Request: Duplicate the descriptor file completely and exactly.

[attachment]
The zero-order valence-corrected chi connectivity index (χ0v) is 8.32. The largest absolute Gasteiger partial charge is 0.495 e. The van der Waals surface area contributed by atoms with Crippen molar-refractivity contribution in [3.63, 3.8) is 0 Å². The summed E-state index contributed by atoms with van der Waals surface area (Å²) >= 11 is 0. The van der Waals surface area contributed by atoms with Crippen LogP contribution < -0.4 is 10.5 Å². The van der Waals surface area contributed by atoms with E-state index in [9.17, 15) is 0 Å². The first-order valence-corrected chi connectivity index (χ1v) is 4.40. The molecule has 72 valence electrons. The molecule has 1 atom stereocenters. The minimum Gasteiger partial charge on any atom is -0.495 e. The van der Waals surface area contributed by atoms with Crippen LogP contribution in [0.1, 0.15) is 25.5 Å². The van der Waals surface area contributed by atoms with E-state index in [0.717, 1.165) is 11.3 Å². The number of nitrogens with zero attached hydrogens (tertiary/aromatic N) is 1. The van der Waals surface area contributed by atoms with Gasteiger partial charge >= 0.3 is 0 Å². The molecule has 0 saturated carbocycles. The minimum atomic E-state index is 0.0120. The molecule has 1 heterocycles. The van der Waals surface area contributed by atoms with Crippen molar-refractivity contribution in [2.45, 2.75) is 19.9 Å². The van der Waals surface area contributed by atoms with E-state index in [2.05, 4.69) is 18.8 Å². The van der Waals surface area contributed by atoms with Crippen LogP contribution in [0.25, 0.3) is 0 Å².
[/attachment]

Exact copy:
The zero-order valence-corrected chi connectivity index (χ0v) is 8.32. The largest absolute Gasteiger partial charge is 0.495 e. The van der Waals surface area contributed by atoms with Crippen molar-refractivity contribution in [3.63, 3.8) is 0 Å². The summed E-state index contributed by atoms with van der Waals surface area (Å²) >= 11 is 0. The van der Waals surface area contributed by atoms with Crippen LogP contribution < -0.4 is 10.5 Å². The van der Waals surface area contributed by atoms with E-state index in [9.17, 15) is 0 Å². The first-order valence-corrected chi connectivity index (χ1v) is 4.40. The molecule has 72 valence electrons. The molecule has 1 atom stereocenters. The minimum Gasteiger partial charge on any atom is -0.495 e. The van der Waals surface area contributed by atoms with Crippen LogP contribution in [0.1, 0.15) is 25.5 Å². The van der Waals surface area contributed by atoms with E-state index in [0.717, 1.165) is 11.3 Å². The number of nitrogens with zero attached hydrogens (tertiary/aromatic N) is 1. The van der Waals surface area contributed by atoms with Gasteiger partial charge >= 0.3 is 0 Å². The molecule has 0 saturated carbocycles. The minimum atomic E-state index is 0.0120. The molecule has 1 heterocycles. The van der Waals surface area contributed by atoms with Crippen molar-refractivity contribution in [2.45, 2.75) is 19.9 Å². The van der Waals surface area contributed by atoms with E-state index in [2.05, 4.69) is 18.8 Å². The van der Waals surface area contributed by atoms with Crippen LogP contribution in [0.25, 0.3) is 0 Å².